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Workplace Weary: Are You Emotionally Out of Shape?

How to manage your emotional responses when you return to the office.

Key points

  • Returning to the workplace may be more emotionally challenging than anticipated.
  • We are all wired to react emotionally. You may have to relearn how to keep your responses in check.
  • Nonverbal cues are important, learned, and vary widely. You may be out of practice reading colleagues and vice versa.
  • Take it slow and give yourself time. Eventually you will rebuild your emotional fortitude.
Fauxel/Pexels
Source: Fauxel/Pexels

You may be surprised what you’ve forgotten.

We all went through an extraordinary time together – unprecedented in our living memory. The sudden and extreme disruption in our lives changed our normal behaviors, and for some of us, it has been close to two years.

That’s long enough to erode our learned professional interactions. It’s easy to forget that most behavior is learned – including working with others. Some of that is schoolyard stuff: sharing, being polite, waiting your turn. Some of that is more grown-up: navigating the politics of an office environment, managing a difficult team member, or dealing with a temperamental boss.

Our emotions are always on.

The pandemic meant two things happened: one, we lost our daily conditioning of those workplace behaviors, and two, so did everyone else. Just like a physical workout, the brain needs to keep practicing certain mental exercises, or it begins to lose its accuracy and speed. When we say someone is being “emotional,” that can be misleading: everyone is emotional, and it’s our brain's first reaction to a situation.

The “fight or flight” response to a situation certainly isn’t a pragmatic process – I’m going to punch you in the face or run away – is the definition of an emotional reaction. We learn over time to fight that response – wait for it to pass – and allow for a more measured solution. The consequences of acting emotionally are learned over time and then reinforced when we interact with colleagues regularly. When we’re detached from those situations for an extended period, the muscle memory fades.

You may be a novice at the nonverbal.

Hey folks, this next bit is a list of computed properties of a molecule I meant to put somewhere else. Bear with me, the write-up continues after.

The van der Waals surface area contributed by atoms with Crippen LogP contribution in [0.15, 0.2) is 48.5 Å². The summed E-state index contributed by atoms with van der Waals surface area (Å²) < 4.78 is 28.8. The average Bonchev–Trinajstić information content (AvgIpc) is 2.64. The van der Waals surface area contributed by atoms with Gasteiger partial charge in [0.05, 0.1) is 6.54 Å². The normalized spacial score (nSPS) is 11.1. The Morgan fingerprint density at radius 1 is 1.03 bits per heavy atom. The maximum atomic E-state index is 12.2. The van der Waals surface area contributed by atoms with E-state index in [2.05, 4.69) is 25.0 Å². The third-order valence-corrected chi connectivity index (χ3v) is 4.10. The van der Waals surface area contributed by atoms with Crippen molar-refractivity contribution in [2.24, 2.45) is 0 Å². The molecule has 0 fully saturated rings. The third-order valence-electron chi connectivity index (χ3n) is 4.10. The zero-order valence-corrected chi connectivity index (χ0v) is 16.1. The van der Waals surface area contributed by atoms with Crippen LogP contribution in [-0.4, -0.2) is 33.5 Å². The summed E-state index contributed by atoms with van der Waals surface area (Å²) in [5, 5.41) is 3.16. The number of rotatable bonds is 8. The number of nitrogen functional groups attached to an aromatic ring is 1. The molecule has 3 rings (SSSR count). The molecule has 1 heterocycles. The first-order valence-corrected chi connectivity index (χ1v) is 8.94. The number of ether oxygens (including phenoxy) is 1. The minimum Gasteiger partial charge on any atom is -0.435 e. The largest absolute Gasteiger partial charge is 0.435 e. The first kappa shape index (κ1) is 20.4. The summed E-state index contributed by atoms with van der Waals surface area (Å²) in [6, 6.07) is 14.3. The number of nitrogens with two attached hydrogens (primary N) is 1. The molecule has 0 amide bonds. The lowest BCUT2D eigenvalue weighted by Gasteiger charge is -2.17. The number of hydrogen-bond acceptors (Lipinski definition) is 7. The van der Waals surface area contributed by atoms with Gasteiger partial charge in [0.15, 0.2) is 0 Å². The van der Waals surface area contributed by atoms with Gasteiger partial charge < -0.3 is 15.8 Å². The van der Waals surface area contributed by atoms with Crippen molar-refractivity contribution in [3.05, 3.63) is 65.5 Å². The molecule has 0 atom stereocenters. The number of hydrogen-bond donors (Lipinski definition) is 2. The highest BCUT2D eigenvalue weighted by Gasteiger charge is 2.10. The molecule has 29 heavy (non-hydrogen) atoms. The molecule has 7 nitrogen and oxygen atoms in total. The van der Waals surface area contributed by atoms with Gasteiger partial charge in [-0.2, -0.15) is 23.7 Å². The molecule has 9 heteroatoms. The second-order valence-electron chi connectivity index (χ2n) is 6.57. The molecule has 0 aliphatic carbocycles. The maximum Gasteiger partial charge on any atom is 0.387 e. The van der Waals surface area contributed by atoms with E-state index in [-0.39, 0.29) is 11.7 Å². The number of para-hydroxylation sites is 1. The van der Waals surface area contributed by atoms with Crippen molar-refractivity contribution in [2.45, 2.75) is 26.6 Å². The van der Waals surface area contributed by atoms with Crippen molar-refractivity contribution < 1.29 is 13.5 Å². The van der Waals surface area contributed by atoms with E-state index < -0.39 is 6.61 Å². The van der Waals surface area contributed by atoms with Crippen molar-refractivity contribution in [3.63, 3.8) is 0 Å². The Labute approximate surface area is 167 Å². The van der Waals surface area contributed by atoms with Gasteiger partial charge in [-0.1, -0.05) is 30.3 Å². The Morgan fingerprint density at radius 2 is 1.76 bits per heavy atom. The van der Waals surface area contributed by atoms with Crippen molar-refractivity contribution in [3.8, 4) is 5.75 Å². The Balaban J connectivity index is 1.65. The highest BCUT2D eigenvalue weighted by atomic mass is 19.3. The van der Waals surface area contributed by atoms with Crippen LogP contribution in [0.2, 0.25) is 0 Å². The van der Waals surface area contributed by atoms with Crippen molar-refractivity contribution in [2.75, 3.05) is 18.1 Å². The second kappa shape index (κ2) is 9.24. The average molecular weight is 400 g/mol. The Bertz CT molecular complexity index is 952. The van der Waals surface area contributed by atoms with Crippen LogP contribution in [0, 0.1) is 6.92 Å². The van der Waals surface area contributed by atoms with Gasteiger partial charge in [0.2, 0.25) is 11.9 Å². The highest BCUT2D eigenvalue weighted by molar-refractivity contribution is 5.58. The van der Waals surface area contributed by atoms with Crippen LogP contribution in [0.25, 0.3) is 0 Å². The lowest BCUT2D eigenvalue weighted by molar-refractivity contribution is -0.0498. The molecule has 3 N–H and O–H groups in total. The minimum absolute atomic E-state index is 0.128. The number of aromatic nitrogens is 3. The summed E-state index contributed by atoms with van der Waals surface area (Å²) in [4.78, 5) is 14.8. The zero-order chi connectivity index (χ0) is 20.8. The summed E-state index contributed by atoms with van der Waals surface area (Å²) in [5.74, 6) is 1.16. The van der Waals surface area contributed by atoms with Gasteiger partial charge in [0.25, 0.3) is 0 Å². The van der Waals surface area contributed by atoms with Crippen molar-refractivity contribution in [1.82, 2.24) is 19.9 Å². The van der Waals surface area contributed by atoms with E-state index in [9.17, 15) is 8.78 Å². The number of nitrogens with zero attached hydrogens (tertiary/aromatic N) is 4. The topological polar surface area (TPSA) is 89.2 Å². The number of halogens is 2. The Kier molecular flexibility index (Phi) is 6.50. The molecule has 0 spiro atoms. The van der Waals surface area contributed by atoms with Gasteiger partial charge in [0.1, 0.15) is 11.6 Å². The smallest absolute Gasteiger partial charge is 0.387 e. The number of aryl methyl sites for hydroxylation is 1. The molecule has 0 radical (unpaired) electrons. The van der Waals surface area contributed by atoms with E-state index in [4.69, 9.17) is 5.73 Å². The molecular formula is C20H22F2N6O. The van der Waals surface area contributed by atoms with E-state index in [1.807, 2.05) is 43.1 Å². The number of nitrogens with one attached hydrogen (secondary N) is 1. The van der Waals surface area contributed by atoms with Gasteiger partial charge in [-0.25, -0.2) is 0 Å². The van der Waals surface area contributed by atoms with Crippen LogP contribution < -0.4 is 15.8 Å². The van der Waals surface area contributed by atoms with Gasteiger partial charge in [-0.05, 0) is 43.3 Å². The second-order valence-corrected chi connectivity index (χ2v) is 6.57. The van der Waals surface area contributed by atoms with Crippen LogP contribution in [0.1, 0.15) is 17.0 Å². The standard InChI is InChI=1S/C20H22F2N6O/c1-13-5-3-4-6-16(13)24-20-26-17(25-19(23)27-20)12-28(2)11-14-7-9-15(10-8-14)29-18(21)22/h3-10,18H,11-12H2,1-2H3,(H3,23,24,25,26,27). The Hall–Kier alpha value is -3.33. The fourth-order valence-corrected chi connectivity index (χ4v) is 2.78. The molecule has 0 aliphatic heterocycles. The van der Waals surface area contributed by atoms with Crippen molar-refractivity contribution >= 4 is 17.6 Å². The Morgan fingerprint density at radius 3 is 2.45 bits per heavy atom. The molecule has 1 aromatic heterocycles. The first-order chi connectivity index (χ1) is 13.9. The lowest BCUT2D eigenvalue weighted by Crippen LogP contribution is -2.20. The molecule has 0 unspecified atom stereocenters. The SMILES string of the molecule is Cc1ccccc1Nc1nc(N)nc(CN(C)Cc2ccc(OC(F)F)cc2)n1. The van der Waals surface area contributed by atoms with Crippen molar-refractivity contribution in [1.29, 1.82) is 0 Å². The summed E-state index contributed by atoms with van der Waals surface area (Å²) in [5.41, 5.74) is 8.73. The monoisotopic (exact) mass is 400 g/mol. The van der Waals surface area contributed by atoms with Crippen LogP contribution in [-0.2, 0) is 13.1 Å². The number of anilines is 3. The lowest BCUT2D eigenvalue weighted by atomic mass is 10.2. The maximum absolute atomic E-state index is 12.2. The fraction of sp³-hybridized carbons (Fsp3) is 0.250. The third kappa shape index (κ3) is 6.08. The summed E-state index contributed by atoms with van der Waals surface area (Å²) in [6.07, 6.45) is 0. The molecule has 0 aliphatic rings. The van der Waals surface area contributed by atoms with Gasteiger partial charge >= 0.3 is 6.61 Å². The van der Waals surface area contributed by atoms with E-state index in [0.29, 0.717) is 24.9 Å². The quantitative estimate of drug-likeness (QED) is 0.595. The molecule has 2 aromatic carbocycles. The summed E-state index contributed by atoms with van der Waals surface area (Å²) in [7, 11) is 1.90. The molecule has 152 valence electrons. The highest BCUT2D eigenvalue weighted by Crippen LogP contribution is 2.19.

Related, don’t forget your ability to read nonverbal cues has also declined. Many of us spent months only seeing strangers’ eyes and foreheads due to mask mandates. Even if we lived somewhere with less restrictive policies, we had fewer interactions with a large variety of people as our social circles shrunk. Again, our brains learned over time that lips pressed tightly together were a warning sign, or nostrils flared indicated anger.

It might seem second nature to read your fellow team members when you’re working together day in and day out. But take those experiences away, and you get rusty. Emotional responses vary widely by person – a study published by the American Psychological Association in 2018 found that our physical reactions vary widely, and no one nonverbal marker indicates the same emotion. So, if you haven’t seen your boss in months, you may have forgotten her particular body language – does that scowl means she’s angry or just thinking hard?

You’re out of shape mentally. And so are they.

But we haven’t been working in offices with others – and neither have our colleagues. We are all returning to work, essentially out of shape. Our emotional response is hard-wired, so the first time someone leaves their dirty coffee cup in the office canteen, you may find yourself particularly incensed. You’re not wrong, exactly; you’re just out of practice. Breathe, wait, remember your emotional response is faster but not wiser.

And remember that your colleagues are also out of practice – so if you’re the one who leaves the dirty coffee cup, you might get a stronger retort than you did in 2019. We are all tired, all distracted, and all out of practice.

We’ve changed, we’re tired, and that’s ok.

It's also worth noting that we’re not the same people we were before. Since the onset of the pandemic in early 2020, we’ve not only gone through the uncertainty and stress of a major public health crisis. The U.S. has changed its presidents, is in a state of rapid inflation, and witnessing a violent invasion of Ukraine. We’re also on our devices more than ever because we have become so reliant on digital access to information, groceries, and loved ones (not necessarily in that order). One study showed that 90 percent of respondents felt the internet had become essential during the pandemic – but 40 percent also said they were tired.

It's natural – and healthy – to look forward to the things you’ve missed about being in the office – having colleagues around you to bounce ideas off of, that well-stocked pantry of snacks, even the physical space of your desk or office chair. But you might have “edited” out the guy who talks too loudly and the endless office gossip. So, it’s natural to feel disappointed when full reality comes back.

But it’s not all doom and gloom! While we’re returning to the office out of shape, it doesn’t mean we’re unable to rebuild the emotional fortitude we had before. Although we might be a bit blindsided by the realities of the workplace we’d forgotten, we’ll also be delighted and nurtured by the benefits of in-person socializing.

Returning to the office after months away is not unlike returning to the gym. The first few times will leave you sore and a bit frustrated. Take it slow and realize you can’t handle as much emotionally as you could before. Eventually, you build those muscles back and feel strong and capable again.

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